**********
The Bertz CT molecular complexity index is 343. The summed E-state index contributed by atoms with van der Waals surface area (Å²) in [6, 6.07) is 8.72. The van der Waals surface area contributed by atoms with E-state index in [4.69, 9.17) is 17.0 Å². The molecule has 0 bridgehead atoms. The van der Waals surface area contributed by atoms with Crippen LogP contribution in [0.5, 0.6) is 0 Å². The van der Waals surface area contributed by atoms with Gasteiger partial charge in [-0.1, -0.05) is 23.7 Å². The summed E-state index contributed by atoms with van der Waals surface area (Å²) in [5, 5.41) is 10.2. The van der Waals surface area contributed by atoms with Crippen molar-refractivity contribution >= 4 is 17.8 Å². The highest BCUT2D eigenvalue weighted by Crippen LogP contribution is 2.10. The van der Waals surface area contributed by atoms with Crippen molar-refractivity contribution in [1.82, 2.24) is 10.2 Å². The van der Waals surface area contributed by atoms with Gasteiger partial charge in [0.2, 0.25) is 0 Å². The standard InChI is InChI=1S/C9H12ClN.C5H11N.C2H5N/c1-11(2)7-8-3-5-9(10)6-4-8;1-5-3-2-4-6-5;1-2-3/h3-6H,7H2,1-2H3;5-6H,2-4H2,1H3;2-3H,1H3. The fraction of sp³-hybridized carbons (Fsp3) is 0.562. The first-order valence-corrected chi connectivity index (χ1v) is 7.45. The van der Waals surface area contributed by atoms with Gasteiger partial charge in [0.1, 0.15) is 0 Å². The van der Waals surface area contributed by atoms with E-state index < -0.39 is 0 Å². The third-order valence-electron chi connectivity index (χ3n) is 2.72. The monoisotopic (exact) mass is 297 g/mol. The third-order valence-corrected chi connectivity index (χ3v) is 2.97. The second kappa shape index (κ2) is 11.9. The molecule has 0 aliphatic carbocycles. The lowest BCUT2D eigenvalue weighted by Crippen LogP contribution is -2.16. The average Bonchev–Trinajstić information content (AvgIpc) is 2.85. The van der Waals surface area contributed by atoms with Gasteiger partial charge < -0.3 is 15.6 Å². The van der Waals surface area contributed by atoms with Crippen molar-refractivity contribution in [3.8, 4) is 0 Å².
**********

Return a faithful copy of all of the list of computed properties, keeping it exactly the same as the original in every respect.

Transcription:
The Bertz CT molecular complexity index is 343. The summed E-state index contributed by atoms with van der Waals surface area (Å²) in [6, 6.07) is 8.72. The van der Waals surface area contributed by atoms with E-state index in [4.69, 9.17) is 17.0 Å². The molecule has 0 bridgehead atoms. The van der Waals surface area contributed by atoms with Crippen LogP contribution in [0.5, 0.6) is 0 Å². The van der Waals surface area contributed by atoms with Gasteiger partial charge in [-0.1, -0.05) is 23.7 Å². The summed E-state index contributed by atoms with van der Waals surface area (Å²) in [5, 5.41) is 10.2. The van der Waals surface area contributed by atoms with Crippen molar-refractivity contribution >= 4 is 17.8 Å². The highest BCUT2D eigenvalue weighted by Crippen LogP contribution is 2.10. The van der Waals surface area contributed by atoms with Crippen molar-refractivity contribution in [1.82, 2.24) is 10.2 Å². The van der Waals surface area contributed by atoms with Gasteiger partial charge in [0.2, 0.25) is 0 Å². The standard InChI is InChI=1S/C9H12ClN.C5H11N.C2H5N/c1-11(2)7-8-3-5-9(10)6-4-8;1-5-3-2-4-6-5;1-2-3/h3-6H,7H2,1-2H3;5-6H,2-4H2,1H3;2-3H,1H3. The fraction of sp³-hybridized carbons (Fsp3) is 0.562. The first-order valence-corrected chi connectivity index (χ1v) is 7.45. The van der Waals surface area contributed by atoms with Gasteiger partial charge in [0.1, 0.15) is 0 Å². The van der Waals surface area contributed by atoms with E-state index < -0.39 is 0 Å². The third-order valence-electron chi connectivity index (χ3n) is 2.72. The monoisotopic (exact) mass is 297 g/mol. The third-order valence-corrected chi connectivity index (χ3v) is 2.97. The second kappa shape index (κ2) is 11.9. The molecule has 0 aliphatic carbocycles. The lowest BCUT2D eigenvalue weighted by Crippen LogP contribution is -2.16. The average Bonchev–Trinajstić information content (AvgIpc) is 2.85. The van der Waals surface area contributed by atoms with Gasteiger partial charge < -0.3 is 15.6 Å². The van der Waals surface area contributed by atoms with Crippen molar-refractivity contribution in [3.8, 4) is 0 Å².